Vol 4 Issue 18
Caste System - Spiritual Equality Amidst Material Diversity
Caste system is probably among the most talked and most misunderstood current social controversies; misunderstood because it is based on a false premise ? caste determination by birth.
The Bhagavad-gita (4.13) declares that this social division, known as varnashrama, was based on qualities and activities (guna-karma) ? not birth. The Rig Veda (10.90.12) compares society to the human body. The brahmanas (thinkers and teachers) are compared to the head of the social body, the kshatriyas (governors and protectors) to the arms, vaishyas (producers and traders) to the belly and shudras (workers and general assistants) to the feet. In our body, one part may be positioned higher than the other, but that is just to facilitate its optimum contribution to the body. Similarly, in the social body, brahmanas (determined by qualities, not birth) are higher in the social hierarchy, but that is just to ensure optimum social utilization of their intellectual abilities. Interestingly, we find similar divisions in a modern MNC ? researchers, managers, financers and workers. This division is not discriminatory, but fair, because people are classified not forcibly, but as per their abilities. Intriguingly the Greek philosopher Plato in his The Republic recommends classifying people as per their innate psychophysical natures. No wonder American author Gerald Heard in his book Man, The Master calls the caste system as an ?organic democracy? because it:
· Provided individual job satisfaction and security
· Avoided needless competition and maximized social productivity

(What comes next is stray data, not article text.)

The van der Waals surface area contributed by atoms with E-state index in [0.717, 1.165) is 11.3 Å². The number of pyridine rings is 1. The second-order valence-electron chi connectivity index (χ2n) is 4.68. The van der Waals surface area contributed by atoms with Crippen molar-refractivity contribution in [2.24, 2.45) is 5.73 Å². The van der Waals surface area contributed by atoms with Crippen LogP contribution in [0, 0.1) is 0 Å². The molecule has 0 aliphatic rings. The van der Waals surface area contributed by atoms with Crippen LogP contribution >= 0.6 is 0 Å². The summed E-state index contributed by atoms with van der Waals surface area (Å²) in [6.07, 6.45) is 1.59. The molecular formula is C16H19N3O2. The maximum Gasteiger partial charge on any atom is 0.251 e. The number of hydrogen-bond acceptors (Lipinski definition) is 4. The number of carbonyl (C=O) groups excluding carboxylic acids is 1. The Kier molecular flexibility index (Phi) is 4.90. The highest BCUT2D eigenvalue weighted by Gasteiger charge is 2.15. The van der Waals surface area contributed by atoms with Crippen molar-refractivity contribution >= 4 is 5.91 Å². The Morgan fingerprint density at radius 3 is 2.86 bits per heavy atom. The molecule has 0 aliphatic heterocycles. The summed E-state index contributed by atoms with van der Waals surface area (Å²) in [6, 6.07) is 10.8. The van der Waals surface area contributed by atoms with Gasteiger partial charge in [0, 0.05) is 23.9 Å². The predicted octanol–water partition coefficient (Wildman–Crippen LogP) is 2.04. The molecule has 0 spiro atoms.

All people in Vedic society knew that they were all spiritual beings, souls, children of God, and that real happiness lay not in transitory material positions, but in everlasting devotion. The lower castes would serve the upper castes, but the upper castes would serve God ? visibly. People would thus see, ?Our masters are as much servants as we are, albeit serving in a different role.? This overarching sense of subordination to God integrated people spiritually despite their material differences.
Mark Tully, former BBC correspondent in New Delhi, states in his book No Full Stops in India, "The alienation of many young people in the West and the loneliness of the old show the suffering that egalitarianism inflicts on those who do not win, the superficiality of an egalitarianism which in effect means equal opportunities for all to win and then ignores the inevitable losers. For all that, the elite of India have become so spellbound by egalitarianism that they are unable to see any good in the only institution which does provide a sense of identity and dignity to those who are robbed from birth of the opportunity to compete on an equal footing ? caste."
In medieval times, characterless power-hungry people born in brahmana families started falsely claiming that caste was hereditary and unchangeable. And thus began the sad history of casteist discrimination. And thus began the unfortunate history of casteist discrimination. Discrimination has victimized the underprivileged, wherever the socially powerful sections became materialistic and exploitative. For example, Native Americans in USA or aborigines in Australia were isolated and crowded into reserves, where they could only atrophy and disappear.
Hence to uproot caste conflicts, we need to cure materialism with the antidote of spirituality, which provides inner fulfillment and eradicates the exploitative mentality. Srila Prabhupada, the founder of ISKCON states, ?Unless there is awakening of divine consciousness in the individual, there is no use of crying for world peace.? We need to certainly correct the casteist wrongs of the past; the deprived sections of society need to be helped. But merely increasing reservations without curing the materialism that spawned discrimination may well lead to a reverse discrimination against the upper castes with an attendant backlash. Therefore let us ourselves individually reserve more of our time, energy and intelligence to understand and apply the timeless spiritual principles that will unify us despite our material diversities.
Investigating Reality from the Higher
Dimensional Perspective of Vedic Wisdom